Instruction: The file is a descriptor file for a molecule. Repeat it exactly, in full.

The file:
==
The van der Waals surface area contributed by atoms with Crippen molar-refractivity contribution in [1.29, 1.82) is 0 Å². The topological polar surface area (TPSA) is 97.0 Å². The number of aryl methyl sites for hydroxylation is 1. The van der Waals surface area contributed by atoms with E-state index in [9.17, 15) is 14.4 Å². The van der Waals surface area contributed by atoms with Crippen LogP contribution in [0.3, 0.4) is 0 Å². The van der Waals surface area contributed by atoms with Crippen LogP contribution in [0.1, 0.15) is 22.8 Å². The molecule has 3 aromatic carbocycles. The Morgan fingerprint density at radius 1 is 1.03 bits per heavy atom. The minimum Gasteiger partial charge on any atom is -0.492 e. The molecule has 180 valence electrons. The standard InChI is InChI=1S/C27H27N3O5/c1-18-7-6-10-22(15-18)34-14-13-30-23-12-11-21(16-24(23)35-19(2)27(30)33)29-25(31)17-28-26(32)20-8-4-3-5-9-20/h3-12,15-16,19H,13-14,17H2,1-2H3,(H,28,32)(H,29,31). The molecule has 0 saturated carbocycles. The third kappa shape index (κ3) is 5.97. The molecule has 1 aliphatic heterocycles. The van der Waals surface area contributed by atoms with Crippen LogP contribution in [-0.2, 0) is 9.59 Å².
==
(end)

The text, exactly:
The van der Waals surface area contributed by atoms with Crippen molar-refractivity contribution in [1.29, 1.82) is 0 Å². The topological polar surface area (TPSA) is 97.0 Å². The number of aryl methyl sites for hydroxylation is 1. The van der Waals surface area contributed by atoms with E-state index in [9.17, 15) is 14.4 Å². The van der Waals surface area contributed by atoms with Crippen LogP contribution in [0.3, 0.4) is 0 Å². The van der Waals surface area contributed by atoms with Crippen LogP contribution in [0.1, 0.15) is 22.8 Å². The molecule has 3 aromatic carbocycles. The Morgan fingerprint density at radius 1 is 1.03 bits per heavy atom. The minimum Gasteiger partial charge on any atom is -0.492 e. The molecule has 180 valence electrons. The standard InChI is InChI=1S/C27H27N3O5/c1-18-7-6-10-22(15-18)34-14-13-30-23-12-11-21(16-24(23)35-19(2)27(30)33)29-25(31)17-28-26(32)20-8-4-3-5-9-20/h3-12,15-16,19H,13-14,17H2,1-2H3,(H,28,32)(H,29,31). The molecule has 0 saturated carbocycles. The third kappa shape index (κ3) is 5.97. The molecule has 1 aliphatic heterocycles. The van der Waals surface area contributed by atoms with Crippen LogP contribution in [-0.2, 0) is 9.59 Å².